How to Use Science to Improve Employee Training

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U.S. businesses spend over $160 billion annually on employee learning and training, but are we really achieving the results we are trying to attain? Although there may be several different goals that training is used to reach, there is one necessary part of employee training that has to happen in order to see changes made and goals reached. Employees have to remember what they’ve learned.

The Forgetting Curve, first developed by Hermann Ebbinghaus in 1885, shows us that 70% of what a person learns is forgotten within 24 hours, and 90% is gone 30 days later.

Those are the statistics for traditional training, which doesn’t include several methods for increasing learning retention and overcoming the forgetting curve. So rather than throwing away time and money on programs that are not effective for creating behavior change and providing ROI, how about moving toward methods that have science on their side?

Based on research findings in neuroscience, there are 6 methods to incorporate into training to improve learning retention with your employees. Implementing these will cause a dramatic shift in your training program results and help you engage modern learners.

1. Chunk It

Cognitive load theory states that our brains have a mental “bandwidth,” and giving too much information means that the majority of it won’t be absorbed at all. Lowering cognitive load through short, bite-sized content is an effective way to allow a learner to take in more of what they’re learning.

This type of training delivery, known as microlearning, is becoming more and more popular because it works with the brain, rather than against it.

2. Space It Out

Cramming for a test can work for the short-term, but how much of that information do you remember the next week? Committing what you’ve learned to long-term memory requires spaced repetition. Giving the brain opportunities to retrieve information over a longer period of time reminds it that this is something important to remember. This is the “use it or lose it” effect.

If a training program doesn’t allow learners the opportunity to recall what they’ve learned days and weeks after the training, their brains will decide that information isn’t worth keeping.

3. Testing

Tests seem like their best function is to find out what someone has learned. Isn’t that the very definition of a test? While it is useful for evaluation, testing is also highly effective for improving the learning itself. Devoting time during learning to retrieving the to-be-remembered information is a much more effective method than spending time repeating it over and over again. Incorporating tests and quizzes throughout training will engage the long-term memory and improve retention.

4. Mix It Up

Do you focus on one topic at a time until it is mastered? This “blocking” method is a common way to train, but science shows that combining training of multiple related skills actually brings about mastery faster than focusing on one particular skill. This method is called “interleaving” and it has been proven to work in areas like math, sports, and music, with more and more research coming out proving its effectiveness.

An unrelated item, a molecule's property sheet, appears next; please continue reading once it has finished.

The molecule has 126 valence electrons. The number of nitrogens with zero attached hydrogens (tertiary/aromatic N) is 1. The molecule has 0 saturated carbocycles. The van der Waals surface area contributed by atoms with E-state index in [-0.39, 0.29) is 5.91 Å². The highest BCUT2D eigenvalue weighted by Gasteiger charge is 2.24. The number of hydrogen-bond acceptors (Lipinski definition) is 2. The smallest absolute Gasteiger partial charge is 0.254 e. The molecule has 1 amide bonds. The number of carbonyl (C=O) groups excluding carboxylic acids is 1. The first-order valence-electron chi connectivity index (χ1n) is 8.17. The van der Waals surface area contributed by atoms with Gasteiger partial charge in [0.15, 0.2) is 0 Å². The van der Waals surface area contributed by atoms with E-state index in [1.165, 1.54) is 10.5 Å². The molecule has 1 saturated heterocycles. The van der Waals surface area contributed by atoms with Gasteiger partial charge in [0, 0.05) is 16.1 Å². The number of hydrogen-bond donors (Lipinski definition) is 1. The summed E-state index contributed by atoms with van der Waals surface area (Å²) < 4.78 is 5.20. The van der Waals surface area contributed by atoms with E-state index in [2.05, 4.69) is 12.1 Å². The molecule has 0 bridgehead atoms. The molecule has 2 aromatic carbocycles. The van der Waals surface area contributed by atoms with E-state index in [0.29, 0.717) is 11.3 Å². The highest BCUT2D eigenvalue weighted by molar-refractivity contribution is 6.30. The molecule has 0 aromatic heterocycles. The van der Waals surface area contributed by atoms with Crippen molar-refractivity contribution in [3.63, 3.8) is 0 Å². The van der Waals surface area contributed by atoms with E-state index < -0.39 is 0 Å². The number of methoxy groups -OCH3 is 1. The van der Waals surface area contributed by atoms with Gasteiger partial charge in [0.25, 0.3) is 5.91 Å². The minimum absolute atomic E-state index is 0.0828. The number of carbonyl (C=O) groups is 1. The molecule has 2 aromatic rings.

Interleaving challenges learners to “practice like we play the game.” In other words, it mirrors the application of learning in real life – how we use different skills throughout the day, often without planning on it.

5. Make It Hard

You’ve probably heard quotes about how nothing worth achieving is ever easy. Cognitive science would agree when it comes to effective learning. If the brain doesn’t need to work hard to retrieve information, it won’t figure out how the information is useful and applicable.

One way to make learning more difficult is to test someone on information they haven’t learned yet. Pre-testing primes the brain and helps it to remember. Other methods are increasing the amount of time between retrieval opportunities (which allows more forgetting to occur), and using fill in the blank or short-answer questions rather than multiple choice.

6. Writing to Remember

Note-taking can be helpful for looking back to find information you’ve forgotten, but it also helps your brain organize information and remember more, regardless of if you ever look at it again. Writing things down doesn’t necessarily help you remember more, but your brain will recognize more of what’s important through writing it out.

Where do I start?

The two biggest factors here are the combination of #1 and #2, microlearning and training reinforcement. There is tons of technology out there to help you implement these methods into your training program, including BizLibrary’s BoosterLearn platform.

Read More: Top 7 Business Challenges That You Should Tackle with Microlearning


Training & Development Industry Researcher | Krista researches, analyzes, and writes about the impacts of employee learning on organizations and individuals. She looks at the industry shifts and trends that matter to L&D and HR professionals, and helps them understand how to create better training programs that grow their employees and their business.